BRIAN KIDD: Getting kids to grow vegetables and jobs for the weekend
Our gardening expert answers your queries
Q: I run a children’s play group and want to get the youngsters to grow vegetables that they can start off indoors. What would you suggest?
A: Children like to see things happen quickly, so plant some runner bean seeds. I have sent you details about growing the seeds so that the children can see how they swell, along with instructions on how to grow them in growing bags.
Q: We are going to move in April and I intend to take some of my shrubs to our new garden. Any ideas would be welcome.
A: Start the moving as soon as you can. Dig out the shrubs you are planning to move and put them into large pots. Use loamless compost when filling the pots and keep the roots moist. If you do this, replanting can be done at any time to suit you both. Gardening is the last thing you need to worry about when moving home!
Q: Last week I bought a beautiful Christmas tree in a pot from a DIY place, but don’t want to plant this into my small garden because the tree will be too tall. What would you suggest please?
A: If you keep it in the pot, it will keep falling over every time the wind blows. The best idea is to buy a pot one size larger than the one the tree is in and bury the new pot into the ground.
Put the potted one into the sunken pot. Water regularly and give it a feed of Maxicrop liquid feed once a month from April until September. When you need to bring the tree indoors for Christmas, twist the pot to sever the roots. After Christmas put it back into the sunken pot again.
Q: My dad tells me to put the blood from our meat joint onto the soil near our Clematis. What do you think about this?
A: Good idea. Blood is a kind of fertiliser and encourages good strong growth.
JOBS FOR THE WEEKEND
• Remove the dead leaves from the base of Christmas rose plants to ensure the plant looks glamorous. Scattering sharp sand around the clump will prevent mud splashes spoiling the flowers and foliage as well as helping to keep slugs away.
• Have you tried to buy some snowdrops ‘in the green’? This is the time to plant them, while they are still in leaf.
• Some of the early daffs are just finishing flowering. Remove the dead flowers and seed heads. This will allow the foliage to die back naturally and will build up the bulbs for next spring.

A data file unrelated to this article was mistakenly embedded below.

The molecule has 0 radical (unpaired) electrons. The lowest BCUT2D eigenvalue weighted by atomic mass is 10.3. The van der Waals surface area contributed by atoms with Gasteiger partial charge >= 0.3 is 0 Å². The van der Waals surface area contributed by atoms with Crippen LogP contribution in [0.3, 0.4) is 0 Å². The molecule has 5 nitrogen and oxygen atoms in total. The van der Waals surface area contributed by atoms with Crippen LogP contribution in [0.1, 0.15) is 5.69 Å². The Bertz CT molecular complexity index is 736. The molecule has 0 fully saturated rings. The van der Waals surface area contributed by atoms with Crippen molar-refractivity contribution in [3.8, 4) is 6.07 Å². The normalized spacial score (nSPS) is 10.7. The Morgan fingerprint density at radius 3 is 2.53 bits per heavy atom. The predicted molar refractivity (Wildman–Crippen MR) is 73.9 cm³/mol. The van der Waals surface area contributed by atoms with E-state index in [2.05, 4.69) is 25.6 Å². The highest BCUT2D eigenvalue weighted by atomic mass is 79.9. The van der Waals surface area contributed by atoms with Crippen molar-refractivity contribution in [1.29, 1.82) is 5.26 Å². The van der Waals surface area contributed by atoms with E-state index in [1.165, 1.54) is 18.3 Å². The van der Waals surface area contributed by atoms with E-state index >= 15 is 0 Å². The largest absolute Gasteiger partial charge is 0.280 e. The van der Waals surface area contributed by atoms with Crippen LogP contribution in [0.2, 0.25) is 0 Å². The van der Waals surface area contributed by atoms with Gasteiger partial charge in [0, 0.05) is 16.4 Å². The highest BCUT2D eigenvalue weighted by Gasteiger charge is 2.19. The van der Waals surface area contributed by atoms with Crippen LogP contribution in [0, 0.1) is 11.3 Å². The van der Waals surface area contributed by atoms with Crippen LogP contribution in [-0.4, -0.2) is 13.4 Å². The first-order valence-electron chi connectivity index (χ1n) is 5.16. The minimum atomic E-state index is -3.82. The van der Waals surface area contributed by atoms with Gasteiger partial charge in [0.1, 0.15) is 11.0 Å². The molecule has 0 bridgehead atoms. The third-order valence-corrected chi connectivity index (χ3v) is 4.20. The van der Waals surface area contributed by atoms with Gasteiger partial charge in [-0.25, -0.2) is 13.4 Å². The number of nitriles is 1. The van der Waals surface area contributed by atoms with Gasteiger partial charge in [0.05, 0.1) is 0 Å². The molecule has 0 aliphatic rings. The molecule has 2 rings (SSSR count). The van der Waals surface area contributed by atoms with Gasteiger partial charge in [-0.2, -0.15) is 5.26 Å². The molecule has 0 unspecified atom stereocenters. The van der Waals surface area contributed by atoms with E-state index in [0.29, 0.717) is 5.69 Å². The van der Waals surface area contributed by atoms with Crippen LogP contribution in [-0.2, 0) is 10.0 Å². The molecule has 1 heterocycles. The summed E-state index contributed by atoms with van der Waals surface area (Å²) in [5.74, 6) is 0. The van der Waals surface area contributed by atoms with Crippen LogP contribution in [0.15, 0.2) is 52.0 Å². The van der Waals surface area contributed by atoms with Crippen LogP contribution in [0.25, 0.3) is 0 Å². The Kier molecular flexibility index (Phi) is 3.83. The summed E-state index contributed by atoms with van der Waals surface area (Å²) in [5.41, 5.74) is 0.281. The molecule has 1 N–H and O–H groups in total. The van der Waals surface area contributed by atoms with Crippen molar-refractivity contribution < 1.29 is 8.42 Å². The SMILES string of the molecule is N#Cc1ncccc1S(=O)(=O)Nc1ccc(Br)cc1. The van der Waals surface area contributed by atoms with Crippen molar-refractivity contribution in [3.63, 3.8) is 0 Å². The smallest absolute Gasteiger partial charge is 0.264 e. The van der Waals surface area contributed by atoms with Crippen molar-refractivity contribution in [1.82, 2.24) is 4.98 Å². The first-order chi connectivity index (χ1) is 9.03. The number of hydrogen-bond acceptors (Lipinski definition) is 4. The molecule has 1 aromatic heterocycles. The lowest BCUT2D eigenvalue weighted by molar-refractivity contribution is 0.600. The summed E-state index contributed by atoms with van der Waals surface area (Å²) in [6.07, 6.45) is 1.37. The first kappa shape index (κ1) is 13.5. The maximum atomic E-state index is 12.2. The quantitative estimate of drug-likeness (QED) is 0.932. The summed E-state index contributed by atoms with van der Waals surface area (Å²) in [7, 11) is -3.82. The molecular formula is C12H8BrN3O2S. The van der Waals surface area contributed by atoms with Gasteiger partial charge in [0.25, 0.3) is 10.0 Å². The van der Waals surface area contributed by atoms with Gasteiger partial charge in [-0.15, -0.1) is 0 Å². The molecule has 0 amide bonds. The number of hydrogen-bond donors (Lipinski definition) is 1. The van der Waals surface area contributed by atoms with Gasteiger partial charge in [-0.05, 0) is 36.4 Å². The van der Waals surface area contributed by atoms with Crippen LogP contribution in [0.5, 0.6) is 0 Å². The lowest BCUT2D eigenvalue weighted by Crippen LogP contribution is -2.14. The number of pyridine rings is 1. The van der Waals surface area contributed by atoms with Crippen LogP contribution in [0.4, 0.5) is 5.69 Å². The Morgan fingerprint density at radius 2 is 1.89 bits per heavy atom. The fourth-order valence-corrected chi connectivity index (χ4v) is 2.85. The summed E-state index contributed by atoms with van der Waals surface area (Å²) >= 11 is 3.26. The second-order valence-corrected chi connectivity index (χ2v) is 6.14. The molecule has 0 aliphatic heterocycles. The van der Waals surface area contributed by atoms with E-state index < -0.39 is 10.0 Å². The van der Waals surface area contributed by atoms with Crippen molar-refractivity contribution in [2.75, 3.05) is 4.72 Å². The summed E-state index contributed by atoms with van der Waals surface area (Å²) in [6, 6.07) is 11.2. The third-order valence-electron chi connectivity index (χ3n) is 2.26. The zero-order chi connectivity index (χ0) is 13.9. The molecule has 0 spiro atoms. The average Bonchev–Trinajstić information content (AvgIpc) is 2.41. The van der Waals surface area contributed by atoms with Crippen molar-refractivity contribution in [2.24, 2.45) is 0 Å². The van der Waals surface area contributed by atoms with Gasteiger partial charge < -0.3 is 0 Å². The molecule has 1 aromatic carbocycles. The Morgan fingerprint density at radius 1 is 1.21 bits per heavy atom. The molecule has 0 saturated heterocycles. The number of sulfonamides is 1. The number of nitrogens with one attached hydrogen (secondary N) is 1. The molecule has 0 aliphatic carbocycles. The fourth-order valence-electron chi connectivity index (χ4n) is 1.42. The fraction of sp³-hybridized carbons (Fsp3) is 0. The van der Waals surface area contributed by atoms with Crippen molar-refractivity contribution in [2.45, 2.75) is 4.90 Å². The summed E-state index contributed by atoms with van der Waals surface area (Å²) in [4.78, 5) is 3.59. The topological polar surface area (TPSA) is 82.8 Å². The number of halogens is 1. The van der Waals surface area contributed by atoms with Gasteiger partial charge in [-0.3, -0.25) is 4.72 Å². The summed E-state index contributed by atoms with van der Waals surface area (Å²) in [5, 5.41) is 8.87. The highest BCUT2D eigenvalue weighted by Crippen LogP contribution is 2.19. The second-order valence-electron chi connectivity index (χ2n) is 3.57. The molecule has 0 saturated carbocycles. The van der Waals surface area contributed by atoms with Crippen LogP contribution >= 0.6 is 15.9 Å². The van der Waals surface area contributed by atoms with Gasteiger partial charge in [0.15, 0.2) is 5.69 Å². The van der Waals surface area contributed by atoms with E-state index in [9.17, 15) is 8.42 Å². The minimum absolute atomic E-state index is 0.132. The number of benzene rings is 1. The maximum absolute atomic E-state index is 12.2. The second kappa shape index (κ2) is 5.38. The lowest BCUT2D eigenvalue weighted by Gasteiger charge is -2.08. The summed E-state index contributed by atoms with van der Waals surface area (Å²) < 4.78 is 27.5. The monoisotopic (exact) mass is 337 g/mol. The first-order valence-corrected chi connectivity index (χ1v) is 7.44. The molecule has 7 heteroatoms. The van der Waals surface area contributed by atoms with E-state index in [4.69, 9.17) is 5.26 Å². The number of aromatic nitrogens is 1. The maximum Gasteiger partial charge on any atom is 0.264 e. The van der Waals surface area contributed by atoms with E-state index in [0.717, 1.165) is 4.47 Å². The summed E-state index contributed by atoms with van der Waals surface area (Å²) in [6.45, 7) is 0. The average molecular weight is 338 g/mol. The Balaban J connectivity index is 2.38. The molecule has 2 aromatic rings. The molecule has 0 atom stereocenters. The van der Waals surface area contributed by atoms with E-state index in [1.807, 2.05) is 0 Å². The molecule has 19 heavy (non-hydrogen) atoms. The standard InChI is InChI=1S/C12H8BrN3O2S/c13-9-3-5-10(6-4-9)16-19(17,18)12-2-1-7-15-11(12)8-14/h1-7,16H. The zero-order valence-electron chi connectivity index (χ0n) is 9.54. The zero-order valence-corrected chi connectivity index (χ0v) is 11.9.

• Scatter a cheap fertiliser such as Growmore over the area where the daffs are growing. This is the best time to give them a feed.
• Try to plant a row of early potatoes, as long as the soil allows you to do this job. the tubers need to have a covering of soil, six inches deep over the top. Scatter 2oz per yard run of blood fish and bone meal along the rows and when the tubers are planted, simply finish by leaving a ridge over the top of the row.
• Save as much compost as possible to top dress the plants as they appear. This will ensure you have a crop of potatoes with smooth skins. To each barrow load of compost, add 1lb of Sulphate of potash and mix it really thoroughly, Potash kills slugs that try to eat the new tubers and this fertiliser adds flavour to the new potatoes.
• Where weeds are growing on the soil you so patiently dug over, lay down a plank and lightly spray the weeds with ready to spray Weedol. If you do this on a sunny day, it will work within three days. Don’t allow this product to drift on any cultivated plants because it will kill them.
• Little fuchsia plants and hanging basket surfinia petunias are arriving at the garden centres. Buy them if you can keep the plants warm and then take cuttings three inches long in a few weeks time. This can save a lot of money.
• Sow seeds of all types of annuals in the greenhouse but it’s too early to sow French and African marigolds and zinnias – these are not sown until early April because they grow very rapidly. You need the space for items such as lobelia, begonias and petunias which grow far more slowly.
• Don’t forget, the birds appreciate clean water every day. They have found their mate and will be making nests and need the water to make the finishing touches to the inside of the nest.